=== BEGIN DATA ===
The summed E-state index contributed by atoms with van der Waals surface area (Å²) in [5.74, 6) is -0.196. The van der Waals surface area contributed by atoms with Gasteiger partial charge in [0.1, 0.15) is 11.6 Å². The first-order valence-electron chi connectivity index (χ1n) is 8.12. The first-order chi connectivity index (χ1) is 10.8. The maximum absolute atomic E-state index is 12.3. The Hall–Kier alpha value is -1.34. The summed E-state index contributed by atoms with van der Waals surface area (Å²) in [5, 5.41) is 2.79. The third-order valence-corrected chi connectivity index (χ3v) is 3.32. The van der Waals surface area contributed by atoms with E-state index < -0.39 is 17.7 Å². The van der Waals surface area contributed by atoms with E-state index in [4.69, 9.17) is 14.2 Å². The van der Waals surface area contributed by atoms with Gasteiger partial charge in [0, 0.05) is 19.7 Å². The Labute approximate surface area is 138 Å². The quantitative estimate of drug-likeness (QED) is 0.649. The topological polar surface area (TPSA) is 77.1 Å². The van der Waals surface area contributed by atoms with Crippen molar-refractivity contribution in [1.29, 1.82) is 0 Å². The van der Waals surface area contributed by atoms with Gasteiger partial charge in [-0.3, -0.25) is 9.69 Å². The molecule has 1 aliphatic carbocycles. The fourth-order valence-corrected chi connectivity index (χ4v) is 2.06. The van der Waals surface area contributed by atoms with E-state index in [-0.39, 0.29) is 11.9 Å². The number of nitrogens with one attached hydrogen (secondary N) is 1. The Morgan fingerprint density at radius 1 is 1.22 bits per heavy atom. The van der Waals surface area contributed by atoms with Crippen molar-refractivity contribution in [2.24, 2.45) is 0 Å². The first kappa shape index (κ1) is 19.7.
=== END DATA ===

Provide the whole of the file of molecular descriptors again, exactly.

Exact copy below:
The summed E-state index contributed by atoms with van der Waals surface area (Å²) in [5.74, 6) is -0.196. The van der Waals surface area contributed by atoms with Gasteiger partial charge in [0.1, 0.15) is 11.6 Å². The first-order valence-electron chi connectivity index (χ1n) is 8.12. The first-order chi connectivity index (χ1) is 10.8. The maximum absolute atomic E-state index is 12.3. The Hall–Kier alpha value is -1.34. The summed E-state index contributed by atoms with van der Waals surface area (Å²) in [5, 5.41) is 2.79. The third-order valence-corrected chi connectivity index (χ3v) is 3.32. The van der Waals surface area contributed by atoms with E-state index < -0.39 is 17.7 Å². The van der Waals surface area contributed by atoms with E-state index in [4.69, 9.17) is 14.2 Å². The van der Waals surface area contributed by atoms with Gasteiger partial charge in [0, 0.05) is 19.7 Å². The Labute approximate surface area is 138 Å². The quantitative estimate of drug-likeness (QED) is 0.649. The topological polar surface area (TPSA) is 77.1 Å². The van der Waals surface area contributed by atoms with Crippen molar-refractivity contribution in [1.29, 1.82) is 0 Å². The van der Waals surface area contributed by atoms with Gasteiger partial charge in [-0.3, -0.25) is 9.69 Å². The molecule has 1 aliphatic carbocycles. The fourth-order valence-corrected chi connectivity index (χ4v) is 2.06. The van der Waals surface area contributed by atoms with E-state index in [-0.39, 0.29) is 11.9 Å². The number of nitrogens with one attached hydrogen (secondary N) is 1. The Morgan fingerprint density at radius 1 is 1.22 bits per heavy atom. The van der Waals surface area contributed by atoms with Crippen molar-refractivity contribution in [2.24, 2.45) is 0 Å². The first kappa shape index (κ1) is 19.7.